The Merchant of Venice has been performed more often than any other comedy by Shakespeare. Molly Mahood pays special attention to the expectations of the play's first audience, and to our modern experience of seeing and hearing the play.
In a substantial new addition to the Introduction, Charles Edelman focuses on the play's sexual politics and recent scholarship devoted to the position of Jews in Shakespeare's time. He surveys the international scope and diversity of theatrical interpretations of The Merchant in the 1980s and 1990s and their different ways of tackling the troubling figure of Shylock.
About The New Cambridge Shakespeare Series The New Cambridge Shakespeare is an edition of Shakespeare's works, consisting of a separate volume for each play, and a volume each for the Sonnets and the narrative poems. The texts have been prepared by an international team of the very best scholars, who provide in each case a freshly-considered and modernised text, a substantial introduction and commentary at the foot of the page. The series pays particular attention to the play in performance, commenting on the stage action and offering a performance history with illustrations. It is aimed at students of Shakespeare from A level or its equivalent, and onwards, including undergraduates, graduates and teachers.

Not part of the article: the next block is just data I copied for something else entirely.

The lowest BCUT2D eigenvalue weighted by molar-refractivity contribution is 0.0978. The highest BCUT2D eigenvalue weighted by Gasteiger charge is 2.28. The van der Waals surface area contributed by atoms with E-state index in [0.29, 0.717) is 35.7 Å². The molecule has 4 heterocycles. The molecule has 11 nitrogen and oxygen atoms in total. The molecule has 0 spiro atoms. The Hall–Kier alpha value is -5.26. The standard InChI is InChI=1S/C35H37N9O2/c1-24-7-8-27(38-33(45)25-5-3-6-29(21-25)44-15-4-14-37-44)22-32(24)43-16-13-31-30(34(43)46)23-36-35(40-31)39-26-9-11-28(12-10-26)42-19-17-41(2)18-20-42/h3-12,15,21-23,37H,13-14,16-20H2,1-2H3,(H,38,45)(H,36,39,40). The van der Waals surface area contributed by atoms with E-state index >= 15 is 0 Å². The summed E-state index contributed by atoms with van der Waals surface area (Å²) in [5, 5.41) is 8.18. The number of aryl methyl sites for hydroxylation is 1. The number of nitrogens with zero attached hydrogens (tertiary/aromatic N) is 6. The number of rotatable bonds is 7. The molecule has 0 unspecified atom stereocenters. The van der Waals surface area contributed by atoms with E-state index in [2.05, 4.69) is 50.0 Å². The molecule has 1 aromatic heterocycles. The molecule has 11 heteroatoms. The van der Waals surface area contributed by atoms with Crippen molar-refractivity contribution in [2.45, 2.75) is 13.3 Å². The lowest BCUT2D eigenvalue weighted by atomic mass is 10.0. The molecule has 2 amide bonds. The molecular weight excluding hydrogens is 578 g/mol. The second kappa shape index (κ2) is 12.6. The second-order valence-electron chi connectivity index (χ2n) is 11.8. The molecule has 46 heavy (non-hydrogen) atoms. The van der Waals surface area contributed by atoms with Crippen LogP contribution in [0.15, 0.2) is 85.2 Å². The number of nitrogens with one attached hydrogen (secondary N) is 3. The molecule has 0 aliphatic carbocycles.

An international team of scholars offers:
modernized, easily accessible texts
ample commentary and introductions
attention to the theatrical qualities of each play and its stage history
List of Illustrations Preface Abbreviations and Conventions Introduction Date and source Some attitudes and assumptions behind the play Kinds of Comedy The Myth of Venice The Law Jews and Usurers 'God-Like Amity' Experiencing the play Belmont and Venice The Elopement Debit and Credit Dr Balthazar The Renewing of Love The afterlife of The Merchant of Venice Recent critical and stage interpretations, by Charles Edelman Critical approaches The play on the stage Confronting the audience Thoroughly modern Merchants The 1930s Note on the Text List of Characters
The Merchant of Venice
Supplementary Note Textual Analysis The Heyes-Roberts quarto (Q1) The copy for Q1 The Pavier quarto of 1619 (Q2) The Folio of 1623 (F) The quarto of 1637 (Q3) Salarino, Solanio, Salerio Appendix: Shakespeare's use of the Bible in The Merchant of Venice Reading List